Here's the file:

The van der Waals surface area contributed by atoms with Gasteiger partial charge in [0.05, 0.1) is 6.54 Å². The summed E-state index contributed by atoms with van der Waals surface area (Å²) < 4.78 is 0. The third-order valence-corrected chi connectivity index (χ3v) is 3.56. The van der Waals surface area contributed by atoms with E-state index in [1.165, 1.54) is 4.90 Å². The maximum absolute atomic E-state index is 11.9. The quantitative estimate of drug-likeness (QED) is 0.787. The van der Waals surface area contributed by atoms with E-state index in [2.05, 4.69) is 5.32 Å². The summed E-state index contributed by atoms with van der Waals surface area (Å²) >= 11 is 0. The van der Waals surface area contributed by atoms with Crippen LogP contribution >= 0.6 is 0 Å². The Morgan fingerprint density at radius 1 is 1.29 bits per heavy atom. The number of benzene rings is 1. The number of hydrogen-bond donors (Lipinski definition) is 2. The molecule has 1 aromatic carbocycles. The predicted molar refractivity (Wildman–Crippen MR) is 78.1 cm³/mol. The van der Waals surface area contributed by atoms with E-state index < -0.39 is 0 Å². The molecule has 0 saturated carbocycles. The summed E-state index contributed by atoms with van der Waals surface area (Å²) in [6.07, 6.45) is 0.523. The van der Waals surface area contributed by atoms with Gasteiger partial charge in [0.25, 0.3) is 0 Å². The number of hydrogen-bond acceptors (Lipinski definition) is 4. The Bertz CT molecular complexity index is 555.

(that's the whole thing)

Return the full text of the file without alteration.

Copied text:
The van der Waals surface area contributed by atoms with Gasteiger partial charge in [0.05, 0.1) is 6.54 Å². The summed E-state index contributed by atoms with van der Waals surface area (Å²) < 4.78 is 0. The third-order valence-corrected chi connectivity index (χ3v) is 3.56. The van der Waals surface area contributed by atoms with E-state index in [1.165, 1.54) is 4.90 Å². The maximum absolute atomic E-state index is 11.9. The quantitative estimate of drug-likeness (QED) is 0.787. The van der Waals surface area contributed by atoms with E-state index in [2.05, 4.69) is 5.32 Å². The summed E-state index contributed by atoms with van der Waals surface area (Å²) >= 11 is 0. The van der Waals surface area contributed by atoms with Crippen LogP contribution >= 0.6 is 0 Å². The Morgan fingerprint density at radius 1 is 1.29 bits per heavy atom. The number of benzene rings is 1. The number of hydrogen-bond donors (Lipinski definition) is 2. The molecule has 1 aromatic carbocycles. The predicted molar refractivity (Wildman–Crippen MR) is 78.1 cm³/mol. The van der Waals surface area contributed by atoms with E-state index < -0.39 is 0 Å². The molecule has 0 saturated carbocycles. The summed E-state index contributed by atoms with van der Waals surface area (Å²) in [6.07, 6.45) is 0.523. The van der Waals surface area contributed by atoms with Gasteiger partial charge in [0.25, 0.3) is 0 Å². The number of hydrogen-bond acceptors (Lipinski definition) is 4. The Bertz CT molecular complexity index is 555.